Chad sports editor relives heartbreak on one of Thomas Cook's 'last ever flights'

Your Chad sports editor John Lomas with wife Pam in Fuerteventura.
Your Chad sports editor John Lomas with wife Pam in Fuerteventura.

Despite the bright, hot sunshine in Correlajo, some metaphorical clouds began to appear over our Fuerteventura holiday last week as news reached us of Thomas Cook's dire situation.

Everyone had known for months of the travel giant's perilous financial situation, though it did appear they had all but solved it before we flew.

Scenes at Fuerteventura airport on John Lomas' last day of his holiday.

Scenes at Fuerteventura airport on John Lomas' last day of his holiday.

But suddenly the talk of the hotel was whether or not we'd be able to get home if it all went belly up at the end of the week.

Although an uncomfortable thought, we all knew that at least we'd be stranded in the sun for a day or two – a far better fate than those who had looked forward to a break for so long and were preparing to fly out.

As it was we were told our flight was happening and arrived at the airport with optimism.

A few nerves jangled as the screen showed the word 'delayed' on our flight with news that Thomas Cook were in final crisis talks.

Thomas Cook, on West Gate, Mansfield.

Thomas Cook, on West Gate, Mansfield.

But finally we were on the plane and heading home.

The crew were smiling and helpful as ever as we sped towards East Midlands Airport.

But their real feelings came through near landing as the stewardess nearest us looked to be holding back tears.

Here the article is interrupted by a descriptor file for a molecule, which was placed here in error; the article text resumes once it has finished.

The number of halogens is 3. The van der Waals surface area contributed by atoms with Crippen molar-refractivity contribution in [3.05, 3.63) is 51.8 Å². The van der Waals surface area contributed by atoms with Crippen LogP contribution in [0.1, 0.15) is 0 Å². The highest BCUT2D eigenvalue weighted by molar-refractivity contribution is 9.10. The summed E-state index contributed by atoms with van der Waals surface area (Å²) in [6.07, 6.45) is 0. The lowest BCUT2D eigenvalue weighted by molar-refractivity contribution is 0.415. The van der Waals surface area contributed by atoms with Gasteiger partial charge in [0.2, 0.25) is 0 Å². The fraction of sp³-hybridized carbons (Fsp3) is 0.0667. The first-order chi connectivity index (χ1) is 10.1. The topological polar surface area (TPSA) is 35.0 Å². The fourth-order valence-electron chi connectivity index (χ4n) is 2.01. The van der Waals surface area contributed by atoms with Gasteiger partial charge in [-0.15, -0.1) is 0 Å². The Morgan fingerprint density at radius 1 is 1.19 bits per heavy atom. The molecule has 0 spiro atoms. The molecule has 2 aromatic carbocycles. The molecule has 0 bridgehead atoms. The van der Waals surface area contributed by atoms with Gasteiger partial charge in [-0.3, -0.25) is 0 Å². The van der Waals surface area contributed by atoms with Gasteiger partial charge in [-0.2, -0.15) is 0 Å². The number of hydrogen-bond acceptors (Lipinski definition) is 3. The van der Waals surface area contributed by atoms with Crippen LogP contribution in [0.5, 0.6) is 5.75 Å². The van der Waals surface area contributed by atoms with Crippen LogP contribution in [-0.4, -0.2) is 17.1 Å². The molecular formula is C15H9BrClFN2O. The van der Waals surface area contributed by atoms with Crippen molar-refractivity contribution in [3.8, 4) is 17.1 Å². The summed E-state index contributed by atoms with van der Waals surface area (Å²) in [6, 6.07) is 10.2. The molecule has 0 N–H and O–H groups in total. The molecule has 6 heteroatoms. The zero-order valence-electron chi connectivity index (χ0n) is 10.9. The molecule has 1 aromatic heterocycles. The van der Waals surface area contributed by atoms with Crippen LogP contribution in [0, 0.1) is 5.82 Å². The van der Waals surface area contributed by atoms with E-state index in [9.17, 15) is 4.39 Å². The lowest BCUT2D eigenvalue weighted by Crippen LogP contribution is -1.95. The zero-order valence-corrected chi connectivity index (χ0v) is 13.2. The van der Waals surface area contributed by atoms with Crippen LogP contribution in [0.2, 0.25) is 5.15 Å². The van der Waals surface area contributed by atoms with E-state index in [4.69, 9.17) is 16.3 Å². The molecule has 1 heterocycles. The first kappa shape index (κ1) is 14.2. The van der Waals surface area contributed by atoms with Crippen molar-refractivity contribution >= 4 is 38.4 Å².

Then came a highly emotional announcement over the tannoy to thanks passengers for flying Thomas Cook and huge thanks for all the words of support and comfort from passengers during the flight.

Her voice began to break as she said times were uncertain and this could be their last ever flight but they hoped they would be able to take us all on holiday again in the future.

At this point her tears began to flow as did those of other flight crew and some passengers, who burst into spontaneous applause which only heightened the deep emotional feelings.

It really did feel like the end of an era.

On landing we all wished them well as we left the plane as we did the girls in our local branch later on Sunday when changing Euros back to Sterling.

Sadly overnight their fate was sealed and they now look to be another huge firm consigned to history in these tough times.

Being so important to people's lives and with so many jobs and high street branches to go, I believe this is where Government could have stepped in with a temporary bail-out to keep them afloat – even if only to keep Government employment figures looking good.

But it wasn't to be and yet another famous name has gone from our rapidly crumbling high streets – a vacancy for another charity shop or another unit to sit boarded up for the foreseeable future.